Concerns for religious liberty,
health care echo at assembly
INDIANAPOLIS — Reflecting their concern that religious liberty at home and abroad remains a top priority, the U.S. bishops during their spring general assembly in Indianapolis voted to make permanent their Ad Hoc Committee for Religious Liberty.
The bishops of the world "look to us," Cardinal Dolan told his fellow bishops, "to be the real quarterbacks" in "defense of religious freedom."
A few bishops voiced objections to making the committee permanent in the discussions before the vote.
Several were concerned about how it would appear to make the religious liberty committee permanent at the same time that the bishops' working group on immigration, begun in November, finished its formal work.
But Cardinal Daniel N. DiNardo of Galveston-Houston, USCCB president, announced June 15 he was extending the group "recognizing the continued urgency" so many migration and refugee issues present.
Archbishop Jose H. Gomez of Los Angeles, USCCB vice president and the group's chairman, and Bishop Joe S. Vasquez of Austin, Texas, chairman of the USCCB Committee on Migration, outlined the working group's origins, activities and next steps on issues.
The bishops also reiterated that their efforts are focused on "ensuring the fundamental right of medical care" for all people as the U.S. Senate worked in mid-June on a plan to repeal and replace the Affordable Care Act after the U.S. House of Representatives had passed its own measure, the American Health Care Act.
The chairman of the National Review Board, which works to respond to and prevent sexual abuse by clergy and other church personnel, updated the bishops June 14 on the board's work and presented key points of the recently issued 14th annual report on diocesan compliance with the U.S. Catholic Church's "Charter for the Protection of Children and Young People."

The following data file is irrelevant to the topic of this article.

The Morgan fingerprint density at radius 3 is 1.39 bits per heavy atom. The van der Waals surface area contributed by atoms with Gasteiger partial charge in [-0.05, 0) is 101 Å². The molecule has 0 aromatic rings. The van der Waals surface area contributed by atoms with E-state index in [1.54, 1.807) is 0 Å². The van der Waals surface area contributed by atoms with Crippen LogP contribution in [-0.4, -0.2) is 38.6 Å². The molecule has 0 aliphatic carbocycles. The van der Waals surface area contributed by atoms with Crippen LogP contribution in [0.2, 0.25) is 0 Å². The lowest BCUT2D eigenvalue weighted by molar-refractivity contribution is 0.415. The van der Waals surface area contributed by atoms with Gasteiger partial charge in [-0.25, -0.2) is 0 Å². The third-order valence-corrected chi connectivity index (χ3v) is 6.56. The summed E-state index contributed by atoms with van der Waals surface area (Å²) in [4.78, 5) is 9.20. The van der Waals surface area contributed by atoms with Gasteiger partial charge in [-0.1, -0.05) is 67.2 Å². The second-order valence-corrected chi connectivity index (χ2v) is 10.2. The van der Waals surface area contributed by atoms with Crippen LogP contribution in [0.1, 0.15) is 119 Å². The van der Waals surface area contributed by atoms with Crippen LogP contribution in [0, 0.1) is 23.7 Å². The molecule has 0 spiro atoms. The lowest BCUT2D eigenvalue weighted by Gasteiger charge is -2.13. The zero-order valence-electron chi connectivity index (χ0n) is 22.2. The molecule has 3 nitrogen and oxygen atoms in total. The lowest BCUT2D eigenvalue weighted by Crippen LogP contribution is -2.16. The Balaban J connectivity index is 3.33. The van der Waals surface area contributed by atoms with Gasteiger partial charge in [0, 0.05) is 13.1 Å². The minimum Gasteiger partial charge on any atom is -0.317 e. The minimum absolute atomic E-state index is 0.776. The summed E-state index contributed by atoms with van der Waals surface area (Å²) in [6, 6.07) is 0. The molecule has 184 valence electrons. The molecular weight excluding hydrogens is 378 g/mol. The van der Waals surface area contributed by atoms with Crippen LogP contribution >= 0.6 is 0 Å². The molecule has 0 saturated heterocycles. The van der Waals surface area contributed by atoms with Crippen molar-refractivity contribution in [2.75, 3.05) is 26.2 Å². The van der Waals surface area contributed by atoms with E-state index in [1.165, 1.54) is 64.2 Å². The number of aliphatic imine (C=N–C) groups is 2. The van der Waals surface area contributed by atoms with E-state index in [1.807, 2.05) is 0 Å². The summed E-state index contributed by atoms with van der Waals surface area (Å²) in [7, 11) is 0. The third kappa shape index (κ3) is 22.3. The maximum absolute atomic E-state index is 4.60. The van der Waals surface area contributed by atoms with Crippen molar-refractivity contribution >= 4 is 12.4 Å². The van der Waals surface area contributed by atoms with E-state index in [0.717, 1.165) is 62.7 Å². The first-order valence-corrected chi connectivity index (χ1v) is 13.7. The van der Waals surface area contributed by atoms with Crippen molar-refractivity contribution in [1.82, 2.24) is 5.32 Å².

In a related event, the bishops celebrated a liturgy in response to a call from Pope Francis to episcopal conferences around the world to observe a "Day of Prayer and Penance" for survivors of sexual abuse within the church.
The bishops also heard reports from the chairman of the Committee on International Justice and Peace about international persecution and human rights violations; final plans for the July 1-4 "Convocation of Catholic Leaders: The Joy of the Gospel in America" in Orlando, Florida; and the progress of a working group on migrants and refugees.
Worldwide, Bishop Oscar Cantu of Las Cruces, New Mexico, international policy committee chairman, said in a June 15 report that religious persecution "includes both social hostilities and government restrictions."
The USCCB reinforced its stand that the American Health Care Act passed by the House of Representatives May 4 needs major reform — to provide quality health care for the "voiceless," especially children, the elderly, the poor, immigrants and the seriously ill.
"We find ourselves in a time marked by a deep sense of urgency and gravity," said Bishop George L. Thomas of Helena, Montana, in remarks to the assembly. "Within two weeks, we may see a federal budgetary action with potentially catastrophic effects on the lives of our people, most especially children and the elderly, the seriously ill, the immigrant and our nation's working poor."